Positive high-level results from SUPERNOVA showed that sipavibart demonstrated a statistically significant reduction in the incidence of symptomatic COVID‑19 compared to control (tixagevimab/cilgavimab or placebo) in an immunocompromised patient population.1 The trial met both dual primary endpoints; relative risk reduction of symptomatic COVID-19 caused by any SARS-CoV-2 variant and the relative risk reduction of infections caused by SARS-CoV-2 variants not containing the F456L mutation.1 SUPERNOVA demonstrated the potential benefit of sipavibart in an evolving variant landscape in which COVID-19 cases captured over the course of the trial were caused by several different SARS-CoV-2 variants.1

All participants in the trial had an immunocompromising condition and/or were on immunosuppressive treatments, which put them at risk to mount an inadequate immune response to vaccination and at high risk of developing severe COVID-19. Participants enrolled in the study included patients with conditions such as hematologic malignancies, solid organ transplant recipients, hematopoietic stem cell transplants, end stage kidney disease/dialysis, and being within one year of receipt of B cell depleting therapy.1,2

Sipavibart was generally well-tolerated in the trial and preliminary analyses show adverse events were balanced between the control and sipavibart arms.1

Sipavibart (formerly AZD3152) is an investigational long-acting monoclonal antibody (LAAB) against COVID-19. Sipavibart was designed to provide broad and potent coverage across Omicron and ancestral viral variants by neutralising spike protein interaction with the host receptor ACE2.9

Sipavibart was derived from B-cells donated by convalescent patients after SARS-CoV-2 infection. Sipavibart has been engineered using the same antibody scaffold as Evusheld and was optimised with the same half-life extension and reduced Fc effector function and complement C1q binding platform.9 The reduced Fc effector function aims to minimise the risk of antibody-dependent enhancement of disease – a phenomenon in which virus-specific antibodies promote, rather than inhibit, infection and/or disease.

Sipavibart was licensed by AstraZeneca in May 2022 from RQ Biotechnology.

AstraZeneca (LSE/STO/Nasdaq: AZN) is a global, science-led biopharmaceutical company that focuses on the discovery, development, and commercialisation of prescription medicines in Oncology, Rare Diseases, and BioPharmaceuticals, including Cardiovascular, Renal & Metabolism, and Respiratory & Immunology. Based in Cambridge, UK, AstraZeneca’s innovative medicines are sold in more than 125 countries and used by millions of patients worldwide. Please visit and follow the Company on social media @AstraZeneca.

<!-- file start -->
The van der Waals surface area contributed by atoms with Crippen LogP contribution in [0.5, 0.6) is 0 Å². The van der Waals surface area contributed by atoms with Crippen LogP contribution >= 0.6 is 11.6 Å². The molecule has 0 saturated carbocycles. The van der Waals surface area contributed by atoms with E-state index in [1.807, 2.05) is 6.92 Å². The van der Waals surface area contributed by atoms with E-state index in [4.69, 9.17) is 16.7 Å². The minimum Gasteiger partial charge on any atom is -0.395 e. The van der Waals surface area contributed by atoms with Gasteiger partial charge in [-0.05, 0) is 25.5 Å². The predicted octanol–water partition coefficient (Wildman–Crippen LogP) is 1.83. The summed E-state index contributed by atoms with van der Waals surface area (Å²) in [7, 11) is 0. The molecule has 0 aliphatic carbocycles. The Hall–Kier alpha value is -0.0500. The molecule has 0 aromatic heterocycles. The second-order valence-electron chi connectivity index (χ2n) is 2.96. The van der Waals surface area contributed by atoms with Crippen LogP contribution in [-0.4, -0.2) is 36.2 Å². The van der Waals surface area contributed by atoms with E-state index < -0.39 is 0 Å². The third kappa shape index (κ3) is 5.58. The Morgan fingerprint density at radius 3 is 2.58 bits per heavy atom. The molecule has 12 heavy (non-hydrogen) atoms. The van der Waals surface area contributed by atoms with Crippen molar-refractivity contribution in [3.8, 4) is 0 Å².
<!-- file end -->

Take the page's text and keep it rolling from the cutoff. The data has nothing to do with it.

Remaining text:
1. AstraZeneca. (16 May 2024). SUPERNOVA Phase III trial of sipavibart long-acting antibody met primary endpoints in preventing COVID-19 in immunocompromised patient population [Press Release]. Las Accessed June 2024

2. Last Accessed June 2024 

3. Evans RA et al. Impact of COVID-19 on Immunocompromised Populations during the Omicron Era: Insights from the Observational Population-Based INFORM Study. The Lancet Regional Health – Europe. 2023;0(0):100747. doi:10.1016/J.LANEPE.2023.100747

4. Dube S. Continued Increased Risk of COVID-19 Hospitalisation and Death in Immunocompromised Individuals Despite Receipt of ≥4 Vaccine Doses: Updated 2023 Results from INFORM, a Retrospective Health Database Study in England. Poster P0409 at ECCMID 2024. 

5. Turtle L. Individuals with Multiple Sclerosis Are at High Risk for COVID-19 Hospitalisation and Death Despite High Rates of Vaccination: Results from the England INFORM Study. Oral Presentation at ECCMID 2024. 

6. Meeraus W. High Prevalence of Immunocompromising Conditions Among Patients with Severe Acute Respiratory Infection, Including SARS-CoV-2: Results from a Multicentre, Test-Negative Case Control Study. Abstract #01796 at ECCMID 2024. 

7. Meeraus W. Immunocompromise, Cancer and Other Comorbidities in Patients with Severe Acute Respiratory Infection Testing Positive Versus Negative for SARS-CoV-2: A Post Hoc Analysis of COVIDRIVE Data from May 2021 to May 2023. Abstract #01800 at ECCMID 2024.

8. Ketkar A et al. Assessing the Risk and Costs of COVID-19 in Immunocompromised Populations in a Large United States Commercial Insurance Health Plan: The EPOCH-US Study. Curr Med Res Opin. 2023. 39 (8):1103-1118.

9. Francica JR, Cai Y, Diallo S, et al. 1355. The SARS-CoV-2 Monoclonal Antibody AZD3152 Potently Neutralizes Historical and Emerging Variants and is Being Developed for the Prevention and Treatment of COVID-19 in High-risk Individuals. Open Forum Infect Dis. 2023 Nov 27;10(Suppl 2):ofad500.1192. doi: 10.1093/ofid/ofad500.1192.

SOURCE: AstraZeneca